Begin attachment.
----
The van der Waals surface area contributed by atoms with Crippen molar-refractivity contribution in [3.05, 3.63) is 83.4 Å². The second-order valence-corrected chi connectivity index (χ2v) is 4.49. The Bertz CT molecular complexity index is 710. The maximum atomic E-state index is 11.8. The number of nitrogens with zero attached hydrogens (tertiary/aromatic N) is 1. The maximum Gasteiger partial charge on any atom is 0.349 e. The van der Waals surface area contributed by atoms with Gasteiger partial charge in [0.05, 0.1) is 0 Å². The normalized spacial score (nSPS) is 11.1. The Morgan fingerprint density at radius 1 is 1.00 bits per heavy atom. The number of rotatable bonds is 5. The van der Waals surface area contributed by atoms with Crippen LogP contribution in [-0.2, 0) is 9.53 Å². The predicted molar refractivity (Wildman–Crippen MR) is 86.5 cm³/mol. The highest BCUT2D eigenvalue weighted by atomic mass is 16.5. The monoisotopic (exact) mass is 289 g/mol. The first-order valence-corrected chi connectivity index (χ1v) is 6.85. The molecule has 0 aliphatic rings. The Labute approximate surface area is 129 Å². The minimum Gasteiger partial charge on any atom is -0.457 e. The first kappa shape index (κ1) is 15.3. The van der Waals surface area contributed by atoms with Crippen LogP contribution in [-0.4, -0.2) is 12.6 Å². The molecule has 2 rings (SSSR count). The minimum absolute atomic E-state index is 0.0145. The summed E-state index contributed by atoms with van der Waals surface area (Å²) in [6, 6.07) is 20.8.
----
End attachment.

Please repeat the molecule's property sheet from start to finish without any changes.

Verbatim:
The van der Waals surface area contributed by atoms with Crippen molar-refractivity contribution in [3.05, 3.63) is 83.4 Å². The second-order valence-corrected chi connectivity index (χ2v) is 4.49. The Bertz CT molecular complexity index is 710. The maximum atomic E-state index is 11.8. The number of nitrogens with zero attached hydrogens (tertiary/aromatic N) is 1. The maximum Gasteiger partial charge on any atom is 0.349 e. The van der Waals surface area contributed by atoms with Gasteiger partial charge in [0.05, 0.1) is 0 Å². The normalized spacial score (nSPS) is 11.1. The Morgan fingerprint density at radius 1 is 1.00 bits per heavy atom. The number of rotatable bonds is 5. The van der Waals surface area contributed by atoms with Crippen LogP contribution in [-0.2, 0) is 9.53 Å². The predicted molar refractivity (Wildman–Crippen MR) is 86.5 cm³/mol. The highest BCUT2D eigenvalue weighted by atomic mass is 16.5. The monoisotopic (exact) mass is 289 g/mol. The first-order valence-corrected chi connectivity index (χ1v) is 6.85. The molecule has 0 aliphatic rings. The Labute approximate surface area is 129 Å². The minimum Gasteiger partial charge on any atom is -0.457 e. The first kappa shape index (κ1) is 15.3. The van der Waals surface area contributed by atoms with Crippen LogP contribution in [-0.4, -0.2) is 12.6 Å². The molecule has 2 rings (SSSR count). The minimum absolute atomic E-state index is 0.0145. The summed E-state index contributed by atoms with van der Waals surface area (Å²) in [6, 6.07) is 20.8.